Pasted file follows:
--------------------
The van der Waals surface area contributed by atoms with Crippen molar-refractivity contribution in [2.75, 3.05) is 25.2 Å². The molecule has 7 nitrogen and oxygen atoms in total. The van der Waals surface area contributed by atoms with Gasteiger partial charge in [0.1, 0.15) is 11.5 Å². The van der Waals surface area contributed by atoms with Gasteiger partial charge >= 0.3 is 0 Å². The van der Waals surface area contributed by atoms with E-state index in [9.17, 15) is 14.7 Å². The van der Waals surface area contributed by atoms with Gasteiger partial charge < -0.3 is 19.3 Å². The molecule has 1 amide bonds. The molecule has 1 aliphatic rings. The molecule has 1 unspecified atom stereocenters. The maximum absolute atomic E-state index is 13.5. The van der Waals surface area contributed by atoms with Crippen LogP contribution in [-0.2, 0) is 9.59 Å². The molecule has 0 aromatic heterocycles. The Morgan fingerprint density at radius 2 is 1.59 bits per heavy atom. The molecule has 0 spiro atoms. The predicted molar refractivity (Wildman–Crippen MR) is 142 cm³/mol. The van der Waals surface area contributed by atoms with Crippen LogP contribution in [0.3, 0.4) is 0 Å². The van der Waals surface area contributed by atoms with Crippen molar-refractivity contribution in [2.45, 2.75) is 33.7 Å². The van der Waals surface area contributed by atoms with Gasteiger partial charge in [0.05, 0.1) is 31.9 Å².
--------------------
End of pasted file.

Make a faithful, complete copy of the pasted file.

The van der Waals surface area contributed by atoms with Crippen molar-refractivity contribution in [2.75, 3.05) is 25.2 Å². The molecule has 7 nitrogen and oxygen atoms in total. The van der Waals surface area contributed by atoms with Gasteiger partial charge in [0.1, 0.15) is 11.5 Å². The van der Waals surface area contributed by atoms with Gasteiger partial charge >= 0.3 is 0 Å². The van der Waals surface area contributed by atoms with E-state index in [9.17, 15) is 14.7 Å². The van der Waals surface area contributed by atoms with Gasteiger partial charge < -0.3 is 19.3 Å². The molecule has 1 amide bonds. The molecule has 1 aliphatic rings. The molecule has 1 unspecified atom stereocenters. The maximum absolute atomic E-state index is 13.5. The van der Waals surface area contributed by atoms with Crippen LogP contribution in [-0.2, 0) is 9.59 Å². The molecule has 0 aromatic heterocycles. The Morgan fingerprint density at radius 2 is 1.59 bits per heavy atom. The molecule has 0 spiro atoms. The predicted molar refractivity (Wildman–Crippen MR) is 142 cm³/mol. The van der Waals surface area contributed by atoms with Crippen LogP contribution in [0.3, 0.4) is 0 Å². The van der Waals surface area contributed by atoms with Crippen molar-refractivity contribution in [2.45, 2.75) is 33.7 Å². The van der Waals surface area contributed by atoms with Gasteiger partial charge in [0.05, 0.1) is 31.9 Å².